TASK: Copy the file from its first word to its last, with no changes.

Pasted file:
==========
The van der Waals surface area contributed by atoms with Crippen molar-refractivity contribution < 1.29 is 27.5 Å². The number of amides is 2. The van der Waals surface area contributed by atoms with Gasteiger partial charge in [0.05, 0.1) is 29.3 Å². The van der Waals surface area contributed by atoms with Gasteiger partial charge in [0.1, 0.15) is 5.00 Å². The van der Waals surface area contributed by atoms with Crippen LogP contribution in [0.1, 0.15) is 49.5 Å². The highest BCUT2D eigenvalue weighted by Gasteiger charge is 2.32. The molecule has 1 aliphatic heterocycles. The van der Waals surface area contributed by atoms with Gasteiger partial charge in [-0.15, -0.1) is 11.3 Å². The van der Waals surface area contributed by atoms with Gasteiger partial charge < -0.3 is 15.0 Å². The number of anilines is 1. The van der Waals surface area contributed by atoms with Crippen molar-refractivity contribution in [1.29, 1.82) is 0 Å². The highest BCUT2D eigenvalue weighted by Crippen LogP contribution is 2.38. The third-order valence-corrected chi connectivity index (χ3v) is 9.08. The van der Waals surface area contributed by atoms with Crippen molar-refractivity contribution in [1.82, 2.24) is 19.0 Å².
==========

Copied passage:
The van der Waals surface area contributed by atoms with Crippen molar-refractivity contribution < 1.29 is 27.5 Å². The number of amides is 2. The van der Waals surface area contributed by atoms with Gasteiger partial charge in [0.05, 0.1) is 29.3 Å². The van der Waals surface area contributed by atoms with Gasteiger partial charge in [0.1, 0.15) is 5.00 Å². The van der Waals surface area contributed by atoms with Crippen LogP contribution in [0.1, 0.15) is 49.5 Å². The highest BCUT2D eigenvalue weighted by Gasteiger charge is 2.32. The molecule has 1 aliphatic heterocycles. The van der Waals surface area contributed by atoms with Gasteiger partial charge in [-0.15, -0.1) is 11.3 Å². The van der Waals surface area contributed by atoms with Gasteiger partial charge < -0.3 is 15.0 Å². The number of anilines is 1. The van der Waals surface area contributed by atoms with Crippen molar-refractivity contribution in [1.29, 1.82) is 0 Å². The highest BCUT2D eigenvalue weighted by Crippen LogP contribution is 2.38. The third-order valence-corrected chi connectivity index (χ3v) is 9.08. The van der Waals surface area contributed by atoms with Crippen molar-refractivity contribution in [1.82, 2.24) is 19.0 Å².